Thursday, December 20, 2007

Top Ten 7

When we last left our hero, we were looking at ten ways to get screwed by the "C" programming language. Today's entry is Indefinite order of evaluation.

Be sure to also read the supplementary dialog on the subject. I personally come down mostly on the side of the Respondents, and by extension, with Dennis Ritchie's original language design decisions. This may reflect the fact that i came to C after writing a boat load of assembly language for various processors. And yet, there is still wiggle room for yet another opinion. Here it is.

I'd have expected that the order of evaluation in function arguments would be left to right, no if's, and's, or butt's. Here's why. Function arguments are separated by commas. In C, the comma operator is the left to right evaluation order guaranteed syntax. So, in the context of function arguments, the comma operator is effectively overloaded to mean that the order is not specified. That's inconsistent at best.

A related complaint of mine with the C language is the overloading of the while keyword. In my opinion, it shouldn't have been used for both do{...}while(); and while(){...} loops. My objection has to do with reading a program in a free form language that has been badly indented. It isn't a strong objection.

While it would be nice to have a tool, ideally in the compiler, that warns that undefined behavior may take place, it's hard to imagine how such a tool could work, even slowly. Certainly, a simple example like:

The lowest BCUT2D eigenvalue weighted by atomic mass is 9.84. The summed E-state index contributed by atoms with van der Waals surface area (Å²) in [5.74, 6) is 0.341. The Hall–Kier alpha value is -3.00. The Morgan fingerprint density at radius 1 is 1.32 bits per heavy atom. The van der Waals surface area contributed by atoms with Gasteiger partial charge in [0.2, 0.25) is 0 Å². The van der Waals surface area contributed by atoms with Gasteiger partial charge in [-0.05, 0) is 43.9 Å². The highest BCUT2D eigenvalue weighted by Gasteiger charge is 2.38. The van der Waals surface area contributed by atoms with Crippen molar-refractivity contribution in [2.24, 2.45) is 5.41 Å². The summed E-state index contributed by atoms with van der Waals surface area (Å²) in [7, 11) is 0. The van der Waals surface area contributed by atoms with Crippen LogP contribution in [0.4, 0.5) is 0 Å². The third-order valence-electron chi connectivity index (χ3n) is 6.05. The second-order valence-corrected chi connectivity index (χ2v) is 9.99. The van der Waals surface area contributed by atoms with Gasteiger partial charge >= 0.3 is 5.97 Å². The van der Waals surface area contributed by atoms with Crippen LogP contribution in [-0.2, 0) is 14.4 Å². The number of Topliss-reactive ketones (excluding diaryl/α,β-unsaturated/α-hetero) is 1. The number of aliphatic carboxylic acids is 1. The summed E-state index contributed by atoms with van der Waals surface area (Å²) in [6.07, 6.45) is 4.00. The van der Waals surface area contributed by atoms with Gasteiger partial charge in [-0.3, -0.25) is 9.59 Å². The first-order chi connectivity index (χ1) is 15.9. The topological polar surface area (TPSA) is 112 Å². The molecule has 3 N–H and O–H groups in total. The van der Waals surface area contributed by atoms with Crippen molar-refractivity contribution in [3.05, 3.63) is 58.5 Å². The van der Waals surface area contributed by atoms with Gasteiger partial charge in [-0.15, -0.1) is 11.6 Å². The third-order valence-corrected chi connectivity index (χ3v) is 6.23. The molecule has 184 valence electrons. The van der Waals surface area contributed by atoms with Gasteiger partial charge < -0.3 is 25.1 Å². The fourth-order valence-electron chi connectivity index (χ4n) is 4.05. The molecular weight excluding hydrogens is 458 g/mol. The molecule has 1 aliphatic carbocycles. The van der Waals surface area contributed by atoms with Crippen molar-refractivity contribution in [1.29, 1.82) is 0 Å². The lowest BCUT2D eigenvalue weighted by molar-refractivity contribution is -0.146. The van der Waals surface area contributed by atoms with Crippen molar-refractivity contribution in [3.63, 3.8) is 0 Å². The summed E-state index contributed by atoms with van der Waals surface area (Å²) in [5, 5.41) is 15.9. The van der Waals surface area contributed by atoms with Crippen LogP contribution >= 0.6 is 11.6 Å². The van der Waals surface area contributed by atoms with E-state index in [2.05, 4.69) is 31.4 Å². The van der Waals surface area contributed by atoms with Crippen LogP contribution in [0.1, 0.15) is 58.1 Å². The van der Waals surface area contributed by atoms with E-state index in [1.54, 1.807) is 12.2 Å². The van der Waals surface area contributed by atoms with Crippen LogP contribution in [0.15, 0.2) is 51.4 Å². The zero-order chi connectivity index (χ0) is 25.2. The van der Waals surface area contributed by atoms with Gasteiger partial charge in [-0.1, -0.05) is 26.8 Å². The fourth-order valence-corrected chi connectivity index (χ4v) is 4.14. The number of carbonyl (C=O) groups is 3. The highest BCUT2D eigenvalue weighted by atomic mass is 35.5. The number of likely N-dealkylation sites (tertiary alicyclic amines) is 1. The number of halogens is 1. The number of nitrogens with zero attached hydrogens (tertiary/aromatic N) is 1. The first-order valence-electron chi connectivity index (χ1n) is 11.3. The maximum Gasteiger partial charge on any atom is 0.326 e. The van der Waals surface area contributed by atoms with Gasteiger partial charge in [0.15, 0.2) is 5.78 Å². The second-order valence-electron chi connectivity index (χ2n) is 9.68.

foo(i++, i++);

would be easy to catch. But trivial examples like this are also pretty easy to catch by eye. It's the more complicated examples that would be worth having a tool.

And yet, in the last half million lines of C code i've written, and in the millions of lines of C code i've examined, this yawning chasm waiting for someone to fall into continues to wait. Uninitialized variables are much more common yawning chasms. Languages that provide initial values for variables even if they aren't explicitly set have fewer bugs. C is the fusion powered chain saw without safety gourds. It will happily let you hack your own legs off. At the same time, it has historically set the gold standard for speed.

1 comment:

Stephen said...

I've been goofing around with Scheme of late. Apparently, the Scheme standard also does not specify the order of evaluation of arguments to a function. This, in a language where passing the results of multiple functions is common. Perhaps in Scheme (or other Lisp variants), the idea is that functions return values, but generally do not update state information (change global variables), so there shouldn't be any side effects that would make the order of evaluation important.

Scheme allows functions to update global variables. So, it surprises that it does not specify order of evaluation.